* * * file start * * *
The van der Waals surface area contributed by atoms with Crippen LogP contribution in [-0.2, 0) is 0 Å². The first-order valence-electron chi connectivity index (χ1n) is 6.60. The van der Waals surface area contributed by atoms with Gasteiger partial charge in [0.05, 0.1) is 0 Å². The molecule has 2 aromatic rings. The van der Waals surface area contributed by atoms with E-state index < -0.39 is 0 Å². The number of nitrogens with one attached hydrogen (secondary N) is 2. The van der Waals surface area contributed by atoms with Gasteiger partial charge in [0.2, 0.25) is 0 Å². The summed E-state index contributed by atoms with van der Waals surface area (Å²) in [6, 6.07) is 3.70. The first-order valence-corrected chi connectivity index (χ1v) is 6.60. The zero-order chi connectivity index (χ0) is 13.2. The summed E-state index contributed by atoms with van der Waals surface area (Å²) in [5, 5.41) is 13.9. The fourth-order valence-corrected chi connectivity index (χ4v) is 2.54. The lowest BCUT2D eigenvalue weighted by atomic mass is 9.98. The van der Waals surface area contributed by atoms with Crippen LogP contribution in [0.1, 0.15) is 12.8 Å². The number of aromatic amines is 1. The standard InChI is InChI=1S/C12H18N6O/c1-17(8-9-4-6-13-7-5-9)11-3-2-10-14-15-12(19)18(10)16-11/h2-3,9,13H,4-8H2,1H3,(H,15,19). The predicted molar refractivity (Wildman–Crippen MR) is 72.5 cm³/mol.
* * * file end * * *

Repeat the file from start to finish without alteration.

The van der Waals surface area contributed by atoms with Crippen LogP contribution in [-0.2, 0) is 0 Å². The first-order valence-electron chi connectivity index (χ1n) is 6.60. The van der Waals surface area contributed by atoms with Gasteiger partial charge in [0.05, 0.1) is 0 Å². The molecule has 2 aromatic rings. The van der Waals surface area contributed by atoms with E-state index < -0.39 is 0 Å². The number of nitrogens with one attached hydrogen (secondary N) is 2. The van der Waals surface area contributed by atoms with Gasteiger partial charge in [0.2, 0.25) is 0 Å². The summed E-state index contributed by atoms with van der Waals surface area (Å²) in [6, 6.07) is 3.70. The first-order valence-corrected chi connectivity index (χ1v) is 6.60. The zero-order chi connectivity index (χ0) is 13.2. The summed E-state index contributed by atoms with van der Waals surface area (Å²) in [5, 5.41) is 13.9. The fourth-order valence-corrected chi connectivity index (χ4v) is 2.54. The lowest BCUT2D eigenvalue weighted by atomic mass is 9.98. The van der Waals surface area contributed by atoms with Crippen LogP contribution in [0.1, 0.15) is 12.8 Å². The number of aromatic amines is 1. The standard InChI is InChI=1S/C12H18N6O/c1-17(8-9-4-6-13-7-5-9)11-3-2-10-14-15-12(19)18(10)16-11/h2-3,9,13H,4-8H2,1H3,(H,15,19). The predicted molar refractivity (Wildman–Crippen MR) is 72.5 cm³/mol.